Our Chief Executive John Lee urged young people in a recent speech to “tell the world a good story about Hong Kong whenever possible.” Which is no doubt something much to be desired.
But Hong Kong’s problem with the world is not so much a shortage of good stories as a surplus of bad ones. I realise that it is hard for a chief executive – buffeted by events, “advised” by Mother and besieged by people who think their interests coincide entirely with those of the city – to do much about this.
But there are some things which are still under the government’s control and which could reduce the flow of bad stories.
Let us start with a bad story which goes back 800 years. In 1215 the then King of England – another John, by coincidence – was cornered by a bunch of rebellious barons and persuaded to sign a charter promising improvements in government.
Of course, John repudiated it soon afterwards as having been extorted under duress, but it had his signature and seal on it so lawyers treated it as part of the law anyway. Most of the improvements concerned the rights and obligations of feudal vassals but a few fragments are still law.
One of them is the famous paragraph 39, which goes, translated from the Latin: “No free man shall be seized, imprisoned, dispossessed, outlawed, exiled or ruined in any way, nor in any way proceeded against, except by the lawful judgement of his peers and the law of the land.”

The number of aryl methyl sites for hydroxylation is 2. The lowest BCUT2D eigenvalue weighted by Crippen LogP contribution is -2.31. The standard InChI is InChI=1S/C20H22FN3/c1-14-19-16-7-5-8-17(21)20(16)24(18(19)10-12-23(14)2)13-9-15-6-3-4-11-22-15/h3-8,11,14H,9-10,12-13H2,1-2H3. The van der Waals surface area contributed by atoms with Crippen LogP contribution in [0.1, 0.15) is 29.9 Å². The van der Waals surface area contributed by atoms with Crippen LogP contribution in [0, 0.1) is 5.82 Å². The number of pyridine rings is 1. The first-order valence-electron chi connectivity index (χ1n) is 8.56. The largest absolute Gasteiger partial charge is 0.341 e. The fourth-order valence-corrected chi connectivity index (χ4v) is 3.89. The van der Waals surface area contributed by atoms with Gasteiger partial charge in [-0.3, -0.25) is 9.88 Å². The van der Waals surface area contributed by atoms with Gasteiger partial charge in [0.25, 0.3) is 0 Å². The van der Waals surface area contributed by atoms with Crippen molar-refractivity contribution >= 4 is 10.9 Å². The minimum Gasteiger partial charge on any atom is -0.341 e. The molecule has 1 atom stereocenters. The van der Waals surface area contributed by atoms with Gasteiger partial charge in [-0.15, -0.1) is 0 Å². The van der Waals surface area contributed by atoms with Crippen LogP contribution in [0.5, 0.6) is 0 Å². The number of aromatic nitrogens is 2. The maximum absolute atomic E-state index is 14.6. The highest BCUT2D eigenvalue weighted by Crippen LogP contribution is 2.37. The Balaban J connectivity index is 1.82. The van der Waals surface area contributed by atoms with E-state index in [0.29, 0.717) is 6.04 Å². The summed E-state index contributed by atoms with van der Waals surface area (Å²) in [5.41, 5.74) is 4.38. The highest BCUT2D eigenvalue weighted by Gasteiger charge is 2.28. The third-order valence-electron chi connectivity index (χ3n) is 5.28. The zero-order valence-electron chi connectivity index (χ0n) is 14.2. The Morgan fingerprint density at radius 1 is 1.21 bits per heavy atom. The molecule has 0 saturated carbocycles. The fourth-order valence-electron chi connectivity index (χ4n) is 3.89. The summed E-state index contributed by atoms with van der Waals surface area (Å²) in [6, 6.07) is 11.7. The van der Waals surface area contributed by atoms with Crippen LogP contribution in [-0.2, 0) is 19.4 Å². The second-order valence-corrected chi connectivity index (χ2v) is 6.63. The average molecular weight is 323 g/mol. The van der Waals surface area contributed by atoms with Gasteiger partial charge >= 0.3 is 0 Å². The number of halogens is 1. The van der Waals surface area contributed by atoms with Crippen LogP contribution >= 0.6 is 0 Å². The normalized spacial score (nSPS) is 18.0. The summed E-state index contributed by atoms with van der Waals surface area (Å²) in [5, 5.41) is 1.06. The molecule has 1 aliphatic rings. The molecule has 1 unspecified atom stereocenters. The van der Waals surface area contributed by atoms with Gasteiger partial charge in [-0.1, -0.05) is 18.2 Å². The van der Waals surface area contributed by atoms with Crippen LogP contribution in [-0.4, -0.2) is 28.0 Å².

And from this arose the rule that anyone accused of a serious offence was entitled to a trial by jury. The other landmark – a case of unlawful assembly, oddly enough – came in 1670. In what is known as Bushel’s case, the jury acquitted the two defendants and the judge sent them to jail with orders to change their verdict.
Bushel, who was one of the jurors, appealed to a higher court and established that the jury has the exclusive right to return whatever verdict it thinks proper, regardless of the opinions of the judge.
There is rarely much discussion of jury decisions – it is actually illegal to interview a juror about what happened in the jury room – and while there are sometimes verdicts which appear a little inexplicable, most lawyers regard juries as no more eccentric in their decision-making than judges, though in different ways.
It is known that juries are somewhat more likely to acquit defendants than judges sitting alone – the usual alternative in England – but this does not mean they are prone to error. Judges who hear a lot of criminal cases often develop a certain cynicism about the usual defences.
The right to a jury trial was duly exported to Hong Kong and was among those rights commonly supposed to be secured by the Basic Law. Under the national security law it is no longer a right. If you are accused of a serious national security offence, the government has the option of dispensing with the usual jury and replacing it with three judges of its choosing.
The jury in the city’s first national security trial was replaced in this way, and the high-profile subversion case against 47 democratic defendants will also proceed without a jury. This is the sort of story that “the world” tends to take rather badly. If a jury trial is good enough for your common or garden burglar, rapist, murderer or whatever, it is not a good look to rule it out for one category of defendant. And the picked judges look a bit… shall we say, Hungarian?